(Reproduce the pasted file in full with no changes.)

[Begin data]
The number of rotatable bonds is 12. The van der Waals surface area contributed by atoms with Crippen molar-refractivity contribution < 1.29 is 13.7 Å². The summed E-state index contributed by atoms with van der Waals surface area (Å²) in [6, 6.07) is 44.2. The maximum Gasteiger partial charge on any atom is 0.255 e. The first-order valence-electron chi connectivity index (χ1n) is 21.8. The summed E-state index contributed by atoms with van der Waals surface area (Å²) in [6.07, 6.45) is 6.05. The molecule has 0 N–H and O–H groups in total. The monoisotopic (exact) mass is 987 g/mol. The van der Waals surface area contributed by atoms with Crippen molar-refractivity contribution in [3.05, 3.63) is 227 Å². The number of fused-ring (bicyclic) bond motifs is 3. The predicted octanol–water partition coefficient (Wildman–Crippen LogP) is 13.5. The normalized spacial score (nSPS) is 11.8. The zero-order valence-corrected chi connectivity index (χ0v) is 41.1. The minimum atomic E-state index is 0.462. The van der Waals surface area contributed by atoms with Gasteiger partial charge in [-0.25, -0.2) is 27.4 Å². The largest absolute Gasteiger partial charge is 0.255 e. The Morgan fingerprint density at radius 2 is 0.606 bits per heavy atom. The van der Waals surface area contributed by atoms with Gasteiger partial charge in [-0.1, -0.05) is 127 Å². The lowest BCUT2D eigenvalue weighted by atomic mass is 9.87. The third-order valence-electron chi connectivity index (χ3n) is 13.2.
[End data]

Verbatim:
The number of rotatable bonds is 12. The van der Waals surface area contributed by atoms with Crippen molar-refractivity contribution < 1.29 is 13.7 Å². The summed E-state index contributed by atoms with van der Waals surface area (Å²) in [6, 6.07) is 44.2. The maximum Gasteiger partial charge on any atom is 0.255 e. The first-order valence-electron chi connectivity index (χ1n) is 21.8. The summed E-state index contributed by atoms with van der Waals surface area (Å²) in [6.07, 6.45) is 6.05. The molecule has 0 N–H and O–H groups in total. The monoisotopic (exact) mass is 987 g/mol. The van der Waals surface area contributed by atoms with Crippen molar-refractivity contribution in [3.05, 3.63) is 227 Å². The number of fused-ring (bicyclic) bond motifs is 3. The predicted octanol–water partition coefficient (Wildman–Crippen LogP) is 13.5. The normalized spacial score (nSPS) is 11.8. The zero-order valence-corrected chi connectivity index (χ0v) is 41.1. The minimum atomic E-state index is 0.462. The van der Waals surface area contributed by atoms with Gasteiger partial charge in [-0.25, -0.2) is 27.4 Å². The largest absolute Gasteiger partial charge is 0.255 e. The Morgan fingerprint density at radius 2 is 0.606 bits per heavy atom. The van der Waals surface area contributed by atoms with Gasteiger partial charge in [-0.1, -0.05) is 127 Å². The lowest BCUT2D eigenvalue weighted by atomic mass is 9.87. The third-order valence-electron chi connectivity index (χ3n) is 13.2.